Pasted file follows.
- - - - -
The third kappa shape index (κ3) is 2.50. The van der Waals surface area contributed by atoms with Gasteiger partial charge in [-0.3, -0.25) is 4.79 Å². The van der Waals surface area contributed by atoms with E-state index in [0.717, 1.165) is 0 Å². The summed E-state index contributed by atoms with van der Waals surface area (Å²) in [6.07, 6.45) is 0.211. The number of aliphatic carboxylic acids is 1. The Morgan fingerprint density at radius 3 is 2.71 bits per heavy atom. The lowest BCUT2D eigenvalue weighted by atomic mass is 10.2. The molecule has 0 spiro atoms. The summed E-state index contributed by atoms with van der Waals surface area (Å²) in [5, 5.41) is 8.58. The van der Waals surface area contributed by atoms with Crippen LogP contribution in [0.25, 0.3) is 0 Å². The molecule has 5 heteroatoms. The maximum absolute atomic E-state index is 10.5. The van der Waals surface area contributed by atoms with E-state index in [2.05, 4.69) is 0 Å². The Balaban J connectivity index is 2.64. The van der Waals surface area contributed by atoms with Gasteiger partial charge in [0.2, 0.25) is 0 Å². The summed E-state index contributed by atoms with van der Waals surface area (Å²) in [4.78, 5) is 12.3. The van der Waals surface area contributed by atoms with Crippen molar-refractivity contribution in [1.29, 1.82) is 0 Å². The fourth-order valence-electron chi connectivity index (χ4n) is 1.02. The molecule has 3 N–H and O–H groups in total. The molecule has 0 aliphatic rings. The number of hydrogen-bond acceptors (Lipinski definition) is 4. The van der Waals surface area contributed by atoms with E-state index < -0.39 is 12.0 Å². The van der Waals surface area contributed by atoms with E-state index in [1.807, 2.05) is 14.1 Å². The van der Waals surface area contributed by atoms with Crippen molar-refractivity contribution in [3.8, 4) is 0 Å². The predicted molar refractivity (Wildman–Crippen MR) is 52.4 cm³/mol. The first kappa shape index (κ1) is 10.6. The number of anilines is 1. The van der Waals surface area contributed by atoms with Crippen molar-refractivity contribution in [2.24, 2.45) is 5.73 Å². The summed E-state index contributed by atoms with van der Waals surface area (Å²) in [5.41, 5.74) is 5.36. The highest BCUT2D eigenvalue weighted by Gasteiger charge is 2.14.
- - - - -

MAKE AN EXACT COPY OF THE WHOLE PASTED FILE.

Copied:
The third kappa shape index (κ3) is 2.50. The van der Waals surface area contributed by atoms with Gasteiger partial charge in [-0.3, -0.25) is 4.79 Å². The van der Waals surface area contributed by atoms with E-state index in [0.717, 1.165) is 0 Å². The summed E-state index contributed by atoms with van der Waals surface area (Å²) in [6.07, 6.45) is 0.211. The number of aliphatic carboxylic acids is 1. The Morgan fingerprint density at radius 3 is 2.71 bits per heavy atom. The lowest BCUT2D eigenvalue weighted by atomic mass is 10.2. The molecule has 0 spiro atoms. The summed E-state index contributed by atoms with van der Waals surface area (Å²) in [5, 5.41) is 8.58. The van der Waals surface area contributed by atoms with Crippen LogP contribution in [0.25, 0.3) is 0 Å². The molecule has 5 heteroatoms. The maximum absolute atomic E-state index is 10.5. The van der Waals surface area contributed by atoms with E-state index in [2.05, 4.69) is 0 Å². The Balaban J connectivity index is 2.64. The van der Waals surface area contributed by atoms with Gasteiger partial charge in [0.2, 0.25) is 0 Å². The summed E-state index contributed by atoms with van der Waals surface area (Å²) in [4.78, 5) is 12.3. The van der Waals surface area contributed by atoms with Crippen molar-refractivity contribution in [1.29, 1.82) is 0 Å². The fourth-order valence-electron chi connectivity index (χ4n) is 1.02. The molecule has 3 N–H and O–H groups in total. The molecule has 0 aliphatic rings. The number of hydrogen-bond acceptors (Lipinski definition) is 4. The van der Waals surface area contributed by atoms with E-state index < -0.39 is 12.0 Å². The van der Waals surface area contributed by atoms with E-state index in [1.807, 2.05) is 14.1 Å². The van der Waals surface area contributed by atoms with Crippen molar-refractivity contribution in [3.8, 4) is 0 Å². The predicted molar refractivity (Wildman–Crippen MR) is 52.4 cm³/mol. The first kappa shape index (κ1) is 10.6. The number of anilines is 1. The van der Waals surface area contributed by atoms with Crippen molar-refractivity contribution in [2.24, 2.45) is 5.73 Å². The summed E-state index contributed by atoms with van der Waals surface area (Å²) in [5.41, 5.74) is 5.36. The highest BCUT2D eigenvalue weighted by Gasteiger charge is 2.14.